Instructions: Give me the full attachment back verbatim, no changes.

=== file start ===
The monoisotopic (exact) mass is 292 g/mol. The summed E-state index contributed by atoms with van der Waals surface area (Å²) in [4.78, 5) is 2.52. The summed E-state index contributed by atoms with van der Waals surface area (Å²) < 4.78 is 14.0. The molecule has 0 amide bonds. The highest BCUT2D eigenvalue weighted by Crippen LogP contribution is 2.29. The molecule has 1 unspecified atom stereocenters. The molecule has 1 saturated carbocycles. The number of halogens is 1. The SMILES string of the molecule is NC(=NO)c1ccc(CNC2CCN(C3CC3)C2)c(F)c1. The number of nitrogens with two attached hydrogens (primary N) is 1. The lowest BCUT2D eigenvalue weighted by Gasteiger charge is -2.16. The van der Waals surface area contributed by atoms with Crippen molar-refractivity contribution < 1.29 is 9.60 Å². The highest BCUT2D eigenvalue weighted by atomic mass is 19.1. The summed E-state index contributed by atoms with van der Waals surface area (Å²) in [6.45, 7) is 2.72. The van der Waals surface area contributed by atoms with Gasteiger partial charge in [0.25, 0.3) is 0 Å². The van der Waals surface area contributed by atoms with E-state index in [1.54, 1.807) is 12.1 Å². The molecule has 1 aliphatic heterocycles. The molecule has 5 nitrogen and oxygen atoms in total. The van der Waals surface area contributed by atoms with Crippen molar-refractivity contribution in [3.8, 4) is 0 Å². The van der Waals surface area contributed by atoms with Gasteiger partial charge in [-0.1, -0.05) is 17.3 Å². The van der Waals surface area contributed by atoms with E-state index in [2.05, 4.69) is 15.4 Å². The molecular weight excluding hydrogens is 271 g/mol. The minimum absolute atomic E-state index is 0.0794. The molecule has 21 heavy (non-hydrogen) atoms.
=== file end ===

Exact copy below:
The monoisotopic (exact) mass is 292 g/mol. The summed E-state index contributed by atoms with van der Waals surface area (Å²) in [4.78, 5) is 2.52. The summed E-state index contributed by atoms with van der Waals surface area (Å²) < 4.78 is 14.0. The molecule has 0 amide bonds. The highest BCUT2D eigenvalue weighted by Crippen LogP contribution is 2.29. The molecule has 1 unspecified atom stereocenters. The molecule has 1 saturated carbocycles. The number of halogens is 1. The SMILES string of the molecule is NC(=NO)c1ccc(CNC2CCN(C3CC3)C2)c(F)c1. The number of nitrogens with two attached hydrogens (primary N) is 1. The lowest BCUT2D eigenvalue weighted by Gasteiger charge is -2.16. The van der Waals surface area contributed by atoms with Crippen molar-refractivity contribution < 1.29 is 9.60 Å². The highest BCUT2D eigenvalue weighted by atomic mass is 19.1. The summed E-state index contributed by atoms with van der Waals surface area (Å²) in [6.45, 7) is 2.72. The van der Waals surface area contributed by atoms with Gasteiger partial charge in [0.25, 0.3) is 0 Å². The van der Waals surface area contributed by atoms with E-state index in [1.54, 1.807) is 12.1 Å². The molecule has 1 aliphatic heterocycles. The molecule has 5 nitrogen and oxygen atoms in total. The van der Waals surface area contributed by atoms with Crippen molar-refractivity contribution in [3.8, 4) is 0 Å². The van der Waals surface area contributed by atoms with Gasteiger partial charge in [-0.1, -0.05) is 17.3 Å². The van der Waals surface area contributed by atoms with E-state index in [2.05, 4.69) is 15.4 Å². The molecular weight excluding hydrogens is 271 g/mol. The minimum absolute atomic E-state index is 0.0794. The molecule has 21 heavy (non-hydrogen) atoms.